{
                    $this->s[$name] = FALSE;
                    $this->z[$name] = microtime(TRUE);
                }
            }
        }

        // STOP ONLY ONE OF THE TIMERS
        else
        {
            if ($this->s[$name])
            {
                $this->s[$name] = FALSE;
                $this->z[$name] = microtime(TRUE);
            }
            else
            {
                $ret .= "ERROR: CALL TO STOP() METHOD FOR '$name' IS NOT RUNNING";
            }
        }

        // RETURN AN ERROR MESSAGE, IF ANY
        return $ret;
    }

    // A METHOD TO READ OUT THE TIMER(S)
    public function readout($name='TIMER', $dec=3, $m=1000, $eol=PHP_EOL)
    {
        $str = NULL;

        // GET READOUTS FOR ALL THE TIMERS
        if ($name == 'TIMER')
        {
            foreach ($this->a as $name => $start_time)
            {
                $str .= $name;

                // IF THIS TIMER IS STILL RUNNING UPDATE THE END TIME
                if ($this->s[$name])
                {
                    $this->z[$name] = microtime(TRUE);
                    $str .= " RUNNING ";
                }
                else
                {
                    $str .= " STOPPED ";
                }

                // RETURN A DISPLAY STRING
                $lapse_time = $this->z[$name] - $start_time;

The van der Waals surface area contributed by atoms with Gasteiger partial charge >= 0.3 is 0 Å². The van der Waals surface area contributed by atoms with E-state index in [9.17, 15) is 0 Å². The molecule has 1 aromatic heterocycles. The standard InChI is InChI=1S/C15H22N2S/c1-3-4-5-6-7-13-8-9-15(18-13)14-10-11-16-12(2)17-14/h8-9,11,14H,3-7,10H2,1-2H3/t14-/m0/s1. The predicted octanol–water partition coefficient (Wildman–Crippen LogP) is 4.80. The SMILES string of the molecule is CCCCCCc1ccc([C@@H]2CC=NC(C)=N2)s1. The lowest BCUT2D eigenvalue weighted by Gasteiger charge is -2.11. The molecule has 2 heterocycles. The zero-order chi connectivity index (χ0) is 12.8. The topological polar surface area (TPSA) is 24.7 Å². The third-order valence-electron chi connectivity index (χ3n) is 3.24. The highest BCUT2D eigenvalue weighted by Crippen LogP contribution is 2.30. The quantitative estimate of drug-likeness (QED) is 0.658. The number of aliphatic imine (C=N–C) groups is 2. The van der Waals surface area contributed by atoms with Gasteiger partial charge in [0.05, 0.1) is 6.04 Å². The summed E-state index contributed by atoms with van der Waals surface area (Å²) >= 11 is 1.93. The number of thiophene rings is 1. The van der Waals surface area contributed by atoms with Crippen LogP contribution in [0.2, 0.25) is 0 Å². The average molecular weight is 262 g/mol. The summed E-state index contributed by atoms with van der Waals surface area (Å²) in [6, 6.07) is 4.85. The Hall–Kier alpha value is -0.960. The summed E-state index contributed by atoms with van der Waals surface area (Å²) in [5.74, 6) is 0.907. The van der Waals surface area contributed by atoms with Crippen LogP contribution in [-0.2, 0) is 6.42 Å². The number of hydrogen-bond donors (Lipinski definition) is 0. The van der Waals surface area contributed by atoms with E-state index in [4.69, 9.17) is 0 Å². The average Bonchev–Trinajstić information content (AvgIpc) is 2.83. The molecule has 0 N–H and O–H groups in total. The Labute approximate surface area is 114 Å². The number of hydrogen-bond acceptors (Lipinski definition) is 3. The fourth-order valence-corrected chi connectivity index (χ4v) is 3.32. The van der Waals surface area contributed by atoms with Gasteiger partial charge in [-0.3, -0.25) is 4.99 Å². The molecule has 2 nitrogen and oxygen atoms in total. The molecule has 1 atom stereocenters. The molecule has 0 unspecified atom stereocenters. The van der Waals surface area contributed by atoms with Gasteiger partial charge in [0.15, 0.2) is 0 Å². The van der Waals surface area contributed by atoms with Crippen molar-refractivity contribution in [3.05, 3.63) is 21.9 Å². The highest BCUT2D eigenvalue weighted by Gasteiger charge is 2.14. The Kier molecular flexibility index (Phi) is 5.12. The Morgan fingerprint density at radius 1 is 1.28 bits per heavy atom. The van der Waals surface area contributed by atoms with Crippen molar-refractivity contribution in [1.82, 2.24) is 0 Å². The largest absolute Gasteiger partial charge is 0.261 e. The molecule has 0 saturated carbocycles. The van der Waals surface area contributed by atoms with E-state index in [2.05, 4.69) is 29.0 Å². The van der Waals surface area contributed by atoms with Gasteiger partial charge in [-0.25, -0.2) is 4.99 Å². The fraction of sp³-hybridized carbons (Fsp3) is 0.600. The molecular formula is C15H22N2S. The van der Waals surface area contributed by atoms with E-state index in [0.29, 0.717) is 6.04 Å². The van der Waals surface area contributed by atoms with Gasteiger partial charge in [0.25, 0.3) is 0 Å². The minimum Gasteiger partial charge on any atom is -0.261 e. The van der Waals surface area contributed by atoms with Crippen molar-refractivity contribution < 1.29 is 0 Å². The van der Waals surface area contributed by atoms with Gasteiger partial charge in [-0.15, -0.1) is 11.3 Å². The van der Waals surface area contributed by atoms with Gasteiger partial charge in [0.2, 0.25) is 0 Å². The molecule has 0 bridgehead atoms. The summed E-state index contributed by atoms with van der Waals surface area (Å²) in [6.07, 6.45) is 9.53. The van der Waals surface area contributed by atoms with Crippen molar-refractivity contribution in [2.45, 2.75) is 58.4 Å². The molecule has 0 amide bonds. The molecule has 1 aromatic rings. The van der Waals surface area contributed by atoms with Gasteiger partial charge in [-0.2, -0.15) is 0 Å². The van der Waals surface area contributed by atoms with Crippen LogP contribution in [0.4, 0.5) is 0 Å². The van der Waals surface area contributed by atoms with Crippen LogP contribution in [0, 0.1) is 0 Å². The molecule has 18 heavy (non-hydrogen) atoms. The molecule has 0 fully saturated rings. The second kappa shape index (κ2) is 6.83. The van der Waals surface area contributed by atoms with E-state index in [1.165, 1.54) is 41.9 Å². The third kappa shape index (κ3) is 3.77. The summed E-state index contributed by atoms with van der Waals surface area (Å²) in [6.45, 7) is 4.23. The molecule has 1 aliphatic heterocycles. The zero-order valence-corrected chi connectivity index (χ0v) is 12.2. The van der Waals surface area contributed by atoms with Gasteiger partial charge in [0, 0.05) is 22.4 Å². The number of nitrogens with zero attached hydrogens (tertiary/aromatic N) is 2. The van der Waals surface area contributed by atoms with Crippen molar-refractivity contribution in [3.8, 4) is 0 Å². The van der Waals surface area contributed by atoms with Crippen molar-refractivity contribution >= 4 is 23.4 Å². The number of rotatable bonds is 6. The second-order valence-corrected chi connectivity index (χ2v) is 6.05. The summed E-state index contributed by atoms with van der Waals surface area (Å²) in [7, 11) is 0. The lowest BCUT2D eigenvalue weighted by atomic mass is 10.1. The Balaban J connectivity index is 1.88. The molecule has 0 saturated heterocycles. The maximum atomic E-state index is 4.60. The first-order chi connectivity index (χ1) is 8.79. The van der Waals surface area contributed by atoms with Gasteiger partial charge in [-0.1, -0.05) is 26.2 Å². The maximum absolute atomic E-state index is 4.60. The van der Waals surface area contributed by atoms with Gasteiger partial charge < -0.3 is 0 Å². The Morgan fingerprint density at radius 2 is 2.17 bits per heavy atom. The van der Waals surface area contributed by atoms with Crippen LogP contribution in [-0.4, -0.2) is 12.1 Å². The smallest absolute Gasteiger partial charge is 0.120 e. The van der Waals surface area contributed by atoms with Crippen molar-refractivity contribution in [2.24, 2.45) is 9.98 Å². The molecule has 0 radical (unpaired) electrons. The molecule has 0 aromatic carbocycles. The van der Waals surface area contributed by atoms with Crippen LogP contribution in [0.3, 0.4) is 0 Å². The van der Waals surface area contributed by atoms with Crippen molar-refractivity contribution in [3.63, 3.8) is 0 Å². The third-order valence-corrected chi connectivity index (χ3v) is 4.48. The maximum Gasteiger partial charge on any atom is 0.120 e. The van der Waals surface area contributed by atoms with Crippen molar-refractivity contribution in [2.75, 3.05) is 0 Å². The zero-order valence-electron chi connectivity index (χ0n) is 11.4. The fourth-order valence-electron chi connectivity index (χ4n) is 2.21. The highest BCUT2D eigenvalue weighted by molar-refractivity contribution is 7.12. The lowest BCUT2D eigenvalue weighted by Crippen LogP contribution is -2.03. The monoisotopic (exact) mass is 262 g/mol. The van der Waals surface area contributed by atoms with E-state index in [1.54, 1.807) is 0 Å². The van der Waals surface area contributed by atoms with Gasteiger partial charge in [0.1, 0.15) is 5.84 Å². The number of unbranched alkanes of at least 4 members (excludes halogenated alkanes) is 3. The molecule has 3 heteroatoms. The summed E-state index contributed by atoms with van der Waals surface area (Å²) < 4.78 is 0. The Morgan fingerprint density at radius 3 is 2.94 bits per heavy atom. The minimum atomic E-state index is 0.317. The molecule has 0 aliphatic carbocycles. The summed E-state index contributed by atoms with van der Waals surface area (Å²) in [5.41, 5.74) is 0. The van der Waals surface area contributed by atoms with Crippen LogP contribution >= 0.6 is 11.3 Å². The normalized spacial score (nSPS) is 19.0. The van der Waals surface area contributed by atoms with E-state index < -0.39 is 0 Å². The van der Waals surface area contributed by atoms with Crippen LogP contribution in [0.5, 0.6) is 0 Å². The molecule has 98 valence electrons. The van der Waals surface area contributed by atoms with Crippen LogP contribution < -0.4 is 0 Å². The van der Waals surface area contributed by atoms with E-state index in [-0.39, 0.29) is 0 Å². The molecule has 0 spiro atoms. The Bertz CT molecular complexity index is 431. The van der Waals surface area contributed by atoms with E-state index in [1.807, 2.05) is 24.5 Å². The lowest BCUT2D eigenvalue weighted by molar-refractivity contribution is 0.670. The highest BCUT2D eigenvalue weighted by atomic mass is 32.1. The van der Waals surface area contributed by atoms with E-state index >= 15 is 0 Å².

$lapse_msec = $lapse_time * $m;
                $lapse_echo = number_format($lapse_msec, $dec);
                $str .= " $lapse_echo";
                $str .= $eol;
            }
            return $str;
        }

        // GET A READOUT FOR ONLY ONE TIMER
        else
        {
            $str .= $name;

            // IF THIS TIME IS STILL RUNNING, UPDATE THE END TIME
            if ($this->s[$name])
            {
                $this->z[$name] = microtime(TRUE);
                $str .= " RUNNING ";
            }
            else
            {
                $str .= " STOPPED ";
            }


            // RETURN A DISPLAY STRING
            $lapse_time = $this->z[$name] - $this->a[$name];
            $lapse_msec = $lapse_time * $m;
            $lapse_echo = number_format($lapse_msec, $dec);
            $str .= " $lapse_echo";
            $str .= $eol;
            return $str;
        }
    }
}



// DEMONSTRATE THE USE -- INSTANTIATE THE STOPWATCH OBJECT
$sw  = new Stopwatch;

// SET A STOPWATCH NAME THAT REFLECTS THE PARTS OF THE SCRIPT WE WANT TO TIME
$g_timer = 'GOOGLE TIMER';

// START A TIMER TO GET ELAPSED TIME FOR A CALL TO GOOGLE
$sw->start($g_timer);

// PERFORM SOME ACTIVITY THAT YOU WANT TO TIME (READS GOOGLE WEB PAGE)
$page = 'http://google.com';
$html = file_get_contents($page);

// GET A READOUT OF THE TIMER WHILE IT IS STILL RUNNING
echo nl2br($sw->readout($g_timer));
echo "<br/>" . PHP_EOL;

// PERFORM SOME OTHER ACTIVITY (READS GOOGLE WEB PAGE AGAIN)
$page = 'http://google.com';
$html = file_get_contents($page);

// STOP THE TIMER AND GET A READOUT WITH SHORT DECIMALS
$x = $sw->stop($g_timer);
echo nl2br($sw->readout($g_timer, 1));
echo "<br/>" . PHP_EOL;